'Counseling is a natural expression of who I am'
Friday, June 20, 2014
Ruth Johnson Ezeonwuka transferred to John Brown University in 2008, earning a bachelor’s degree in Health and Human Services before enrolling in JBU’s Graduate Counseling program. She and her husband, Amaelo, graduated from JBU in May 2014 with Master of Science degrees in community counseling. They now live in Oregon, where they’re applying for counseling positions.
Q. Why did you decide to become a counselor?
A.It’s a natural expression of who I am. I like listening to people and being there for them and helping them through life. Every area I’ve counseled in so far, I’ve really enjoyed. I’ve worked with mental health patients, and that was gratifying. Working with adolescents who are struggling with identity or behavior issues, or doing marriage counseling – I just like helping people achieve their goals.
Q. What made you choose JBU?
A. I lived in a small town – Cottage Grove, Oregon – and I knew I wanted to get a really great counseling education, so I Googled, “Top Christian counseling agencies.” I was going to contact the agencies that do Christian counseling throughout America, to ask them, “What type of counselors do you want to hire?” and “What schools do you hire from?” I expected to hear Wheaton and Denver, and places like that, or maybe Biola in California. But the first Christian counseling agency that came up in my Google search was the CHR [JBU’s Center for Healthy Relationships].
Since the CHR is connected to JBU, when I started talking to them about their work, they started talking about JBU, and that they have a program at JBU specifically for counselors. I liked the idea of a Christian counseling agency working directly with a university.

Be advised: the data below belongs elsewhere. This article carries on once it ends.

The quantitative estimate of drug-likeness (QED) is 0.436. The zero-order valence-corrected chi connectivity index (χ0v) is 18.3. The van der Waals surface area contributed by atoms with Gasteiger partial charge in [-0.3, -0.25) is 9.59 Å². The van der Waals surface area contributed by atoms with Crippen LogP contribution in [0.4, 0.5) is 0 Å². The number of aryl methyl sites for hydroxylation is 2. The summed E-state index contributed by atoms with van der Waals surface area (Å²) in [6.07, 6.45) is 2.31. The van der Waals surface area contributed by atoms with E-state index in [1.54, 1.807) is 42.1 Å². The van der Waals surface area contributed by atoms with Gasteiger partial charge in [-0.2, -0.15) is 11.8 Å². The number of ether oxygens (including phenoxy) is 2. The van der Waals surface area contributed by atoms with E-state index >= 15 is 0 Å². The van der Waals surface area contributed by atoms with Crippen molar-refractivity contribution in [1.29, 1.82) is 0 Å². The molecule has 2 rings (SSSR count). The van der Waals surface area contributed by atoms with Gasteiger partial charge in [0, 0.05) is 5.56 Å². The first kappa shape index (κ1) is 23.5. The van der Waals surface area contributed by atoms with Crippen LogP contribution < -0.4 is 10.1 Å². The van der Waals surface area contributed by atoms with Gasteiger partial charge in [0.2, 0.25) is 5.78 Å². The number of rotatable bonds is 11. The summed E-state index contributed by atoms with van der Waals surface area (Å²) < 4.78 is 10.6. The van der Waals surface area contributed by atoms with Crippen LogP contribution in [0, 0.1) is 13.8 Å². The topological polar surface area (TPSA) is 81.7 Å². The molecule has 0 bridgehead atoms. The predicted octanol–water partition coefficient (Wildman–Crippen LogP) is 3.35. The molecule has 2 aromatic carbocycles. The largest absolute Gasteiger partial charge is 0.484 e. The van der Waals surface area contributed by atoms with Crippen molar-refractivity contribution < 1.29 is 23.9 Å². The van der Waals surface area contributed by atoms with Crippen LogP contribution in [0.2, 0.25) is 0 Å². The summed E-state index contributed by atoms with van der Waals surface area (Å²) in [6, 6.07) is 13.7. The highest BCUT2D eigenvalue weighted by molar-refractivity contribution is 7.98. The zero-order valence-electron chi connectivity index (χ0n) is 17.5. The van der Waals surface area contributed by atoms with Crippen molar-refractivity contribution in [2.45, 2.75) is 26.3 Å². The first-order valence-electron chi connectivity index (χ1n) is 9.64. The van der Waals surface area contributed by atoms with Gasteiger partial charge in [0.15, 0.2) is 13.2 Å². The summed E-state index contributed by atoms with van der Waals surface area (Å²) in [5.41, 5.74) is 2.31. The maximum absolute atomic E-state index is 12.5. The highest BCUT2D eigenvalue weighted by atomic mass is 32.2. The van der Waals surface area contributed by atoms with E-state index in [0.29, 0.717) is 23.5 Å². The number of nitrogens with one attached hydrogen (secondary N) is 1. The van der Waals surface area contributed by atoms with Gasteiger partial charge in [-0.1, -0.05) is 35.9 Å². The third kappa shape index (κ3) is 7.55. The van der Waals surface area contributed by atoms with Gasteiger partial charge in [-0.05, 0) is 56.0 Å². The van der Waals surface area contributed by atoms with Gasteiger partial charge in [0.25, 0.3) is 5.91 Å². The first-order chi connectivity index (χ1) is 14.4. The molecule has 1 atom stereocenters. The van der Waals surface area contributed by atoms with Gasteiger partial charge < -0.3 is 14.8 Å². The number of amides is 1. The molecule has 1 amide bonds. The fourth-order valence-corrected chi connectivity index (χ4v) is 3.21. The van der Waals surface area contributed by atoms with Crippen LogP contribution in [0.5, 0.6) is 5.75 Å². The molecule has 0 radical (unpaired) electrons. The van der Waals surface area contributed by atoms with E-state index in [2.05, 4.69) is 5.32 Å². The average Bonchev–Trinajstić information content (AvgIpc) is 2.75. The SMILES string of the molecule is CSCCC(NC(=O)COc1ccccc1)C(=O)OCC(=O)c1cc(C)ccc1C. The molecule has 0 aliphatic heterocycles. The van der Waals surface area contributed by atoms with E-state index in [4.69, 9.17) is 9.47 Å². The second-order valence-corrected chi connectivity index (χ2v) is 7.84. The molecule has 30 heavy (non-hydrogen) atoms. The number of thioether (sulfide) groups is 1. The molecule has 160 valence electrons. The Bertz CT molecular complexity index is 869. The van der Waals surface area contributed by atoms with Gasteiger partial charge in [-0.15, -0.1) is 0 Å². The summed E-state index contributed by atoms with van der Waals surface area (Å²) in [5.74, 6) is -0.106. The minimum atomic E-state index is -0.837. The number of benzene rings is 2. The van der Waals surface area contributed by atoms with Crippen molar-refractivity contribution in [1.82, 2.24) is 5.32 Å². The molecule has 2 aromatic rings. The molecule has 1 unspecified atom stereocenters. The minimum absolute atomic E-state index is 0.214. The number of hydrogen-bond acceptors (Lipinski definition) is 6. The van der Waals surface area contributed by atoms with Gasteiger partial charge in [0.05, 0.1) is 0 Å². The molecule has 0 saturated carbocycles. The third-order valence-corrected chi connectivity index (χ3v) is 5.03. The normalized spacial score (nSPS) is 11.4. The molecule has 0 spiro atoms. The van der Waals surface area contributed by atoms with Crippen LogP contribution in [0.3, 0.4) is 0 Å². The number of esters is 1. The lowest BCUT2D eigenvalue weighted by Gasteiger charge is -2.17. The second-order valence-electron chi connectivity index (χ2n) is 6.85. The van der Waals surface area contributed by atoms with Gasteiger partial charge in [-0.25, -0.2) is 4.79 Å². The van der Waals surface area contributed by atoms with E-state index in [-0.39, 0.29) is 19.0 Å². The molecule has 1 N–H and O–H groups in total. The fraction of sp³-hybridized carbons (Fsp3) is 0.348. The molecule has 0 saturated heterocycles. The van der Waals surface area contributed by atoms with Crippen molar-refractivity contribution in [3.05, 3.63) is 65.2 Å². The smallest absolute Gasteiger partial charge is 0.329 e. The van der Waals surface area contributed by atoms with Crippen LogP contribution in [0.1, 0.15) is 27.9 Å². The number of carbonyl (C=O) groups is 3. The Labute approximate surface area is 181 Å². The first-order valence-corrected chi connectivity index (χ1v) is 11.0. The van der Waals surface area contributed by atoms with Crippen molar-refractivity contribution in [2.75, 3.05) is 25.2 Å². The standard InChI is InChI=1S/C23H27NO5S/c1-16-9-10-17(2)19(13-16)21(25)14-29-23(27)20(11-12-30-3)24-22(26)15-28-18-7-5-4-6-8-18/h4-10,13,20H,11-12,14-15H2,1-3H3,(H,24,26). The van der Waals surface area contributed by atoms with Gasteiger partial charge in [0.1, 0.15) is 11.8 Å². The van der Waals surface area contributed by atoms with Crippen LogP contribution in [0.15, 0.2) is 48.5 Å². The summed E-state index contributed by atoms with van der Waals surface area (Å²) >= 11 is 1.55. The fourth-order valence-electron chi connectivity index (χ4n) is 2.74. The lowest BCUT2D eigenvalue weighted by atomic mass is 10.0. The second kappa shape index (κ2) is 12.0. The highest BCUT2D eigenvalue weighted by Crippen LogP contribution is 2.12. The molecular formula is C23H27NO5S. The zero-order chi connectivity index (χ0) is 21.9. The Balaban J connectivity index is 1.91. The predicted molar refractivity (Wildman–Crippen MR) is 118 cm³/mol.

I looked into JBU, and I toured a couple of other universities across the country. I was looking for where I wanted to get my master’s while I was doing my undergrad. I liked all of the other schools I visited, but I just had a peace about JBU. There was something about JBU that made me feel comfortable.
Q. What advice would you give to someone considering counseling as a career?
A. I think you have to ask yourself the following questions: How do I get energy? Do I feel blessed and refreshed by talking to people and getting to know them? Do I feel myself having natural connections with people, and have empathy and compassion for them? Do I have a desire to walk through life with people?
If this is what you’re going to do for the rest of your life, you want to make sure that it connects with who you are. Do you feel like it’s a natural expression of who you are?
Q. Why did you choose a Christian university for your degree?
A. JBU connected with who I am as a person and as a believer in Christ. I think that nonbelievers can go to Christian universities and get their master’s degrees, but for me, that’s a tool that I wanted to have, to let the Holy Spirit use me to connect my faith to my work.
JBU does a great job of not just setting you up to work with believers, but to work with people in general, and they teach you those core principles and concepts. JBU really prepares you to help people who are extremely different than you by talking about boundaries and differentiation.
I chose JBU because it’s not just about how to do biblical counseling; it’s how to be who you are and be a counselor to anyone. That was important for me, that JBU doesn’t just teach you how to do counseling from a biblical perspective, but teaches you how to use your faith to help anyone, regardless of what they believe.
Q. Did you have any faculty who stood out to you?
A. Justin Phillips was amazing, and of course, Dr. Carmack is awesome. Dr. Lampton is also really good. Dr. Romig is great; he really pushes you to think outside of your box constantly. Those four professors really stood out. They are the ones that challenged me and pushed me the most.